Nuts are packed with nutrients that can support the health of your noggin. But some eating habits could harm you.
The crunchy snack, when eaten regularly as part of a healthy diet, may slow brain aging and reduce the risk of Alzheimer’s disease, according to the Mayo Clinic.
“Walnuts have an optimal fatty acid profile for the brain, including generally high concentrations of mono- and polyunsaturated fatty acids. And walnuts in particular contain omega-3 fatty acids,” which are great for your brain , Explain Wendy Bazilian, DrPH, RDNauthor ofEat healthy, stay slimseries andThe Superfood Rx Diet.
They’re also rich in vitamins, minerals, and phytochemicals that can support your health from head to toe, including fiber, vitamin E, magnesium, thiamin, and zinc. And when your body as a whole is healthy, your brain will reap the benefits.
Before you go crazy eating them, take a look at these common mistakes. Crafting them could mean you get less for your money.
1. Choosing nuts that are too salty or sweet
Salt and sugar are often used to enhance the flavor of nuts. But regularly consuming too much sodium or added sugar can have a negative effect on cognitive health.
High sodium intake is linked to a higher risk of dementia, by May 2020Alzheimer’s Disease Journalexam. And excessive sugar consumption has been shown to increase the risk of Alzheimer’s disease, dementia and stroke, an August 2021 study found in the Journal of Alzheimer’s Disease Prevention.
Fix it:One option is to stick with plain, unsalted nuts – these are usually made with no added salt or sugar. But if you like your nuts salty, it’s also good to look for low-sodium options made with 50 percent less salt, Bazilian says. (Just be sure to stay below your recommended daily sodium intake for the day.)
Try to limit your consumption of candied nuts, which are often loaded with sugar.
An other idea? Try flavoring plain nuts at home so you can control the amount of salt and sugar added. Try mixing them with herbs or spices, fresh minced garlic, citrus zest, or even a dusting of cocoa powder.
2. Not eating them often enough
Nuts will do your brain the most good if you eat them regularly. Followers of the MIND diet, a low-sodium Mediterranean-style diet, had the lowest rates of Alzheimer’s disease and dementia when they ate nuts, seeds and legumes five or more times per week, according to results from the February 2015 issue of Alzheimer’s and dementia.
Fix it:Be sure to include nuts in your diet almost every day. A simple handful makes for a satisfying snack, but it’s not your only option. Bazilian recommends:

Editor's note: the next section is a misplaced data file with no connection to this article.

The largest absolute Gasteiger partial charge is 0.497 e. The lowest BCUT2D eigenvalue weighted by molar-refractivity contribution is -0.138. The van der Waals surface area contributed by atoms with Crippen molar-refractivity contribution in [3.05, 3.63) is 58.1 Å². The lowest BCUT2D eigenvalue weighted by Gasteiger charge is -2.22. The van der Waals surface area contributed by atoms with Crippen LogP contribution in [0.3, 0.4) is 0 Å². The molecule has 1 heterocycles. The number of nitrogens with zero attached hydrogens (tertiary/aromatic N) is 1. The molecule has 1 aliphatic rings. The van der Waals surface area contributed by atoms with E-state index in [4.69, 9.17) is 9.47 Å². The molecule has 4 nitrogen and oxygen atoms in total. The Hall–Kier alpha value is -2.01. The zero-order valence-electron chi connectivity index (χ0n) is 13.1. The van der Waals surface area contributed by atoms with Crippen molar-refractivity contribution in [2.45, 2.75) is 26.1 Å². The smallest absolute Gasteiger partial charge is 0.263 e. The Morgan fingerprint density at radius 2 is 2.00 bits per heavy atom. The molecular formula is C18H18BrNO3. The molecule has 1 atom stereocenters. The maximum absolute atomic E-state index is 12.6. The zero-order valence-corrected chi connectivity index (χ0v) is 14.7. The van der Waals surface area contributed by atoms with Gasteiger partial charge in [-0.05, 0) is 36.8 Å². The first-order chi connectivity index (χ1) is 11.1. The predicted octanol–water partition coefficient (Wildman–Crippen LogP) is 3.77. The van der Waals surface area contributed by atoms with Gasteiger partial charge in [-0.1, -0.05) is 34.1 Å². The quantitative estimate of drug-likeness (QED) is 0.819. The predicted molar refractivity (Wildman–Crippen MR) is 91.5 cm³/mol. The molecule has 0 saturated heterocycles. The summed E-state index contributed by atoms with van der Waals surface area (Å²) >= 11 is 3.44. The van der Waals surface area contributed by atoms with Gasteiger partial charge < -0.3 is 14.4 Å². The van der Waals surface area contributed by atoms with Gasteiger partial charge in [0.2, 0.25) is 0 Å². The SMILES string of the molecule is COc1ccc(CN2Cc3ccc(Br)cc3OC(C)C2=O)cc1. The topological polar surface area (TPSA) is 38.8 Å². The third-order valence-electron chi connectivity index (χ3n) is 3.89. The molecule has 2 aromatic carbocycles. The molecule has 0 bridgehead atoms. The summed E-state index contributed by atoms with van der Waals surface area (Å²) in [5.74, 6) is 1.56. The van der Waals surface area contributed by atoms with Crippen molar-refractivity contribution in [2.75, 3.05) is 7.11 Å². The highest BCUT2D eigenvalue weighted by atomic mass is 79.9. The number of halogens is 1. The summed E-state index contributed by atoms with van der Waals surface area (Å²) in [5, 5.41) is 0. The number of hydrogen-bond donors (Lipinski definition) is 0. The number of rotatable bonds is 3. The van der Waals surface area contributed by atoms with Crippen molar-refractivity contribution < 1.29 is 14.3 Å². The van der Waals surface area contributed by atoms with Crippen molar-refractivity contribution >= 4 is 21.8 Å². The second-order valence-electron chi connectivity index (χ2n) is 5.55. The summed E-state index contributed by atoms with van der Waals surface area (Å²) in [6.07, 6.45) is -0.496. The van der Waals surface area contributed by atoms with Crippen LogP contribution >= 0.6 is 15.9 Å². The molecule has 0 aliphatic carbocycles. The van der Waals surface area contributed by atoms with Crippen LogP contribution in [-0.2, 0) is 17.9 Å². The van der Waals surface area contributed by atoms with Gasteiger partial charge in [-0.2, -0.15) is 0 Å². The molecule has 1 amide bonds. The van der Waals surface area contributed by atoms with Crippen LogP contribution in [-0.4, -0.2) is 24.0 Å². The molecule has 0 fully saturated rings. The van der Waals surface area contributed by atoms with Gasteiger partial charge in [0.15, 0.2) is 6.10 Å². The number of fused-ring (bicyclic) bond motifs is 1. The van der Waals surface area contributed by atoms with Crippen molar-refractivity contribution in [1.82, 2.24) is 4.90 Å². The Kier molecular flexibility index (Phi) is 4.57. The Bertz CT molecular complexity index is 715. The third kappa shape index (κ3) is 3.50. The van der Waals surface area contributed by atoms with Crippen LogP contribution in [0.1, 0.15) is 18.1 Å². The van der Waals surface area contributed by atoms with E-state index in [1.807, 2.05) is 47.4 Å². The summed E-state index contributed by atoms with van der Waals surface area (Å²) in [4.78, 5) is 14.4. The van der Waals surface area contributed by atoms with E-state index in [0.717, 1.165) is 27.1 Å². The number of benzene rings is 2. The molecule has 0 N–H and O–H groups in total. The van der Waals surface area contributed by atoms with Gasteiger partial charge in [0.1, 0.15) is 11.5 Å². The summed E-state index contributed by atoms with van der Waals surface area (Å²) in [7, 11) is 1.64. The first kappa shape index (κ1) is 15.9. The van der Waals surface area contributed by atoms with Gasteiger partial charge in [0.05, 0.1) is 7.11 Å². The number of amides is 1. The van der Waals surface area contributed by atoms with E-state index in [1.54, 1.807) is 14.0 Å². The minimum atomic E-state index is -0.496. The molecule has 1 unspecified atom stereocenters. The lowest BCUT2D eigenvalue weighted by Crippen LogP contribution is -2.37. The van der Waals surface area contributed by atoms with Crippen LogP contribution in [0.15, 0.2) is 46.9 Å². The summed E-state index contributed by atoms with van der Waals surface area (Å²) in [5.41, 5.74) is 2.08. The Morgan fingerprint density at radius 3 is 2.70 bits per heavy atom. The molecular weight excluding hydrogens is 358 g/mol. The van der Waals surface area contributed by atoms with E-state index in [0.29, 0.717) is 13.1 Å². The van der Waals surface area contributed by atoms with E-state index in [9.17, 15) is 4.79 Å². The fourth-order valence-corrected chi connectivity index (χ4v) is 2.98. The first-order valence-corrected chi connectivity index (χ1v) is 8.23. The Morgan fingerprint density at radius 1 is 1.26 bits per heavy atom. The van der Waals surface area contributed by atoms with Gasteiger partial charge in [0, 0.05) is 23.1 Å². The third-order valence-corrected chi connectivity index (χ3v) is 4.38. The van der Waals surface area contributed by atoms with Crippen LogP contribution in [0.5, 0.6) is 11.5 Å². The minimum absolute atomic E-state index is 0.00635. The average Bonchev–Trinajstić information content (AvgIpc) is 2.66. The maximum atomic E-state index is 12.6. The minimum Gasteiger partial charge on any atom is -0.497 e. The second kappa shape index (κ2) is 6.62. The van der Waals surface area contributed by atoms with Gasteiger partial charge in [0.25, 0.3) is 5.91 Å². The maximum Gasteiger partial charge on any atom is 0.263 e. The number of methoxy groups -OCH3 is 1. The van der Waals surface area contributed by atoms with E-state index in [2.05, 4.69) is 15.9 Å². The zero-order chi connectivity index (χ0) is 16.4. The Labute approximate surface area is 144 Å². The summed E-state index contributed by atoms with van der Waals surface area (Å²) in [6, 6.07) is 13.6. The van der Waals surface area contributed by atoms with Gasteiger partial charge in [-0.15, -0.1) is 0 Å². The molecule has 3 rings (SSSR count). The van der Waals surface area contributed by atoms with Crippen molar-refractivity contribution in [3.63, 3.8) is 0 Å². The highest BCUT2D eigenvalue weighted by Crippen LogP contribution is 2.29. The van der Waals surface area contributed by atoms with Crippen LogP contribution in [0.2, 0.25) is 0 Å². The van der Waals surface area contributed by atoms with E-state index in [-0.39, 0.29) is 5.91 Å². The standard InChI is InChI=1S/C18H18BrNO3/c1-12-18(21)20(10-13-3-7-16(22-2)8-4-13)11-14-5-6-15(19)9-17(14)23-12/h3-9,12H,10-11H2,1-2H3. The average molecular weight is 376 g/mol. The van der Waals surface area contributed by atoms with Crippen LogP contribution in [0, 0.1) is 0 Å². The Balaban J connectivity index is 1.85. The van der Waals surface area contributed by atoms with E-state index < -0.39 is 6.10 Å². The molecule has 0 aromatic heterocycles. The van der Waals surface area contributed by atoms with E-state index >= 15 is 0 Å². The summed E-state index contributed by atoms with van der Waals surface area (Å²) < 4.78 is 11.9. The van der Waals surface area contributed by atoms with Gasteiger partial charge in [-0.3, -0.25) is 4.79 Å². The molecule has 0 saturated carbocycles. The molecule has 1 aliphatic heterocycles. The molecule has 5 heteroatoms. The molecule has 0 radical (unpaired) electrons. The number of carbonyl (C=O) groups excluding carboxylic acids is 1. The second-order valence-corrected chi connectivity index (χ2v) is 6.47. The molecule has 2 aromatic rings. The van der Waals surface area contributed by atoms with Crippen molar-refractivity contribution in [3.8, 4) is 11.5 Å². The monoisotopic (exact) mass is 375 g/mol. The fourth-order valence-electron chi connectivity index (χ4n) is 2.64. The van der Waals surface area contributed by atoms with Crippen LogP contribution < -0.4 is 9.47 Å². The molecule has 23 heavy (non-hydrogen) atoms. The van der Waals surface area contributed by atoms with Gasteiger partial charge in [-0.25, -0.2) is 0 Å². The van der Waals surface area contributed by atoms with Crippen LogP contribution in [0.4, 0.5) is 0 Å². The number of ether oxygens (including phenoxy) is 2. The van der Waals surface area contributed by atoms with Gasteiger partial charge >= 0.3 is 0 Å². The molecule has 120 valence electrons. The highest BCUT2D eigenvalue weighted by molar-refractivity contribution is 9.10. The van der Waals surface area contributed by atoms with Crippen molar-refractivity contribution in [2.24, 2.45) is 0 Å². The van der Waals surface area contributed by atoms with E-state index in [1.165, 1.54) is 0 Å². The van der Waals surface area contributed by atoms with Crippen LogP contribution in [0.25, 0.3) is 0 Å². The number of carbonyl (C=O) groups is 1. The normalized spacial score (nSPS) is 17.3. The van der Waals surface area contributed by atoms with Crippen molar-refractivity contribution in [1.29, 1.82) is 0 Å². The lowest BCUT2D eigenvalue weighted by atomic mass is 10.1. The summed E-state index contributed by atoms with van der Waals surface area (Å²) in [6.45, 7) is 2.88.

- Add chopped nuts to oatmeal or yogurt
- Blend nut butter or soaked whole nuts in the blender when making a smoothie (soaking makes whole nuts easier to blend)
- Use crumbled or ground nuts as meatless taco filling
- Spread nut butters on sandwiches or toast
3. Not paying attention to portion sizes
Nuts are known to be high in calories. A 1.5 ounce serving of almonds contains 246 calories, while the same amount of cashews contains 236 calories.
Grab handfuls throughout the day or a snack straight from the container, and you easily run the risk of going over your calorie budget for the day, says Alisa Bloom, MPH, RDNChicago-based nutrition expert and health and wellness coach.
It could increase your chances of gaining excess weight, which is linked to a greater likelihood of cognitive decline and dementia, according to a September 2017 study in Nutrition Society Proceedings.
Fix it:Be aware of how many nuts you eat. “Research shows that most of the time, about 1.5 ounces is most associated with health benefits,” Bazilian says.
Measure out a serving (1.5 ounces is a generous handful) and place your nuts in a cup or bowl instead of eating them out of the box or bag. Do you use nuts as a salad, oatmeal or yogurt topping? Stick with 1 or 2 tablespoons, Bloom recommends.
4. Only eat peanuts or peanut butter
Peanuts and PB are high in healthy fats and vitamin E. But making them your only choice means you’ll miss out on the nutrients their crunchy cousins have to offer.
Case in point? Walnuts are the only nuts with significant levels of omega-3 plant fats, which fight cognitive grinders like oxidative stress and inflammation, Bazilian says.
Brazil nuts offer powerful antioxidants like selenium, while almonds offer calcium, a mineral that may benefit memory, Bloom says.
Fix it:Keep several types of nuts on hand and enjoy a different selection every day. (Store in the fridge or freezer to increase their shelf life – the fat in the nuts will go rancid more quickly at room temperature.) Make a peanut butter and banana smoothie on Monday, snack on almonds on Tuesday, and add nuts to your Wednesday salad, for example.
5. Not buying certain organic nuts
Exposure to certain pesticides may increase the risk of cognitive dysfunction, Alzheimer’s disease and dementia, according to a June 2020 study in Toxicology Letters. In particular, the chemicals used to grow conventional almonds, cashews, peanuts and pistachios are believed to pose potential health risks.
Fix it:Consider buying organic nuts when possible. “The more we can reduce a risk of toxic load, even for a healthy food, the better,” says Bloom.
But if organic isn’t an option, don’t let that stop you from eating nuts. “Organic is a great idea if you can afford it and the nuts are fresh,” says Bazilian. “But in the grand scheme of things, you’ll get more benefit from getting the nutrients from [conventional] nuts rather than avoiding nuts.”